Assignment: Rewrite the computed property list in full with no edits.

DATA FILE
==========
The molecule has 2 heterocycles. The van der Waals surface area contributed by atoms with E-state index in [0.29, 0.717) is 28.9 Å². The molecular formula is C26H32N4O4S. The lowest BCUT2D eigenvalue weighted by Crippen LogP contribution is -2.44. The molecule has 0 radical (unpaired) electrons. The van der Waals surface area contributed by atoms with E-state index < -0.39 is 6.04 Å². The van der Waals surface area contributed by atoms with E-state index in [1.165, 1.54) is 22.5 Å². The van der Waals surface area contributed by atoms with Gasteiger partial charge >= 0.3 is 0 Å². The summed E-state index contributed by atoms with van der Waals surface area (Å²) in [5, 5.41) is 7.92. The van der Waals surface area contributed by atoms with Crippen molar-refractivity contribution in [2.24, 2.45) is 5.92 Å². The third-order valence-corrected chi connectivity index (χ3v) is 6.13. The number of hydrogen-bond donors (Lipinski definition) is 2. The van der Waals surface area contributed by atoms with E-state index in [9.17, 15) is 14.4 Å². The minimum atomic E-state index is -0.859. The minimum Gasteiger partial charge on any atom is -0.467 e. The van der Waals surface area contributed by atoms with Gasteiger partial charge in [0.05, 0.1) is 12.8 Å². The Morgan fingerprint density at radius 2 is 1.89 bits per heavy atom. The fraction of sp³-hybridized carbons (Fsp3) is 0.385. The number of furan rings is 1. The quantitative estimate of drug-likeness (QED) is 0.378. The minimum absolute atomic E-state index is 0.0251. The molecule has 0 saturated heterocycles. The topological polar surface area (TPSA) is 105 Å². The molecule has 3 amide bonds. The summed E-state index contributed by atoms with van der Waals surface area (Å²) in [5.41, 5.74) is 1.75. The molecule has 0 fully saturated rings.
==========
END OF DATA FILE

The molecule has 2 heterocycles. The van der Waals surface area contributed by atoms with E-state index in [0.29, 0.717) is 28.9 Å². The molecular formula is C26H32N4O4S. The lowest BCUT2D eigenvalue weighted by Crippen LogP contribution is -2.44. The molecule has 0 radical (unpaired) electrons. The van der Waals surface area contributed by atoms with E-state index < -0.39 is 6.04 Å². The van der Waals surface area contributed by atoms with E-state index in [1.165, 1.54) is 22.5 Å². The van der Waals surface area contributed by atoms with Gasteiger partial charge >= 0.3 is 0 Å². The summed E-state index contributed by atoms with van der Waals surface area (Å²) in [5, 5.41) is 7.92. The van der Waals surface area contributed by atoms with Crippen molar-refractivity contribution in [2.24, 2.45) is 5.92 Å². The third-order valence-corrected chi connectivity index (χ3v) is 6.13. The number of hydrogen-bond donors (Lipinski definition) is 2. The van der Waals surface area contributed by atoms with E-state index in [9.17, 15) is 14.4 Å². The minimum atomic E-state index is -0.859. The minimum Gasteiger partial charge on any atom is -0.467 e. The van der Waals surface area contributed by atoms with Gasteiger partial charge in [0.05, 0.1) is 12.8 Å². The Morgan fingerprint density at radius 2 is 1.89 bits per heavy atom. The fraction of sp³-hybridized carbons (Fsp3) is 0.385. The number of furan rings is 1. The quantitative estimate of drug-likeness (QED) is 0.378. The minimum absolute atomic E-state index is 0.0251. The molecule has 0 saturated heterocycles. The topological polar surface area (TPSA) is 105 Å². The molecule has 3 amide bonds. The summed E-state index contributed by atoms with van der Waals surface area (Å²) in [5.41, 5.74) is 1.75. The molecule has 0 fully saturated rings.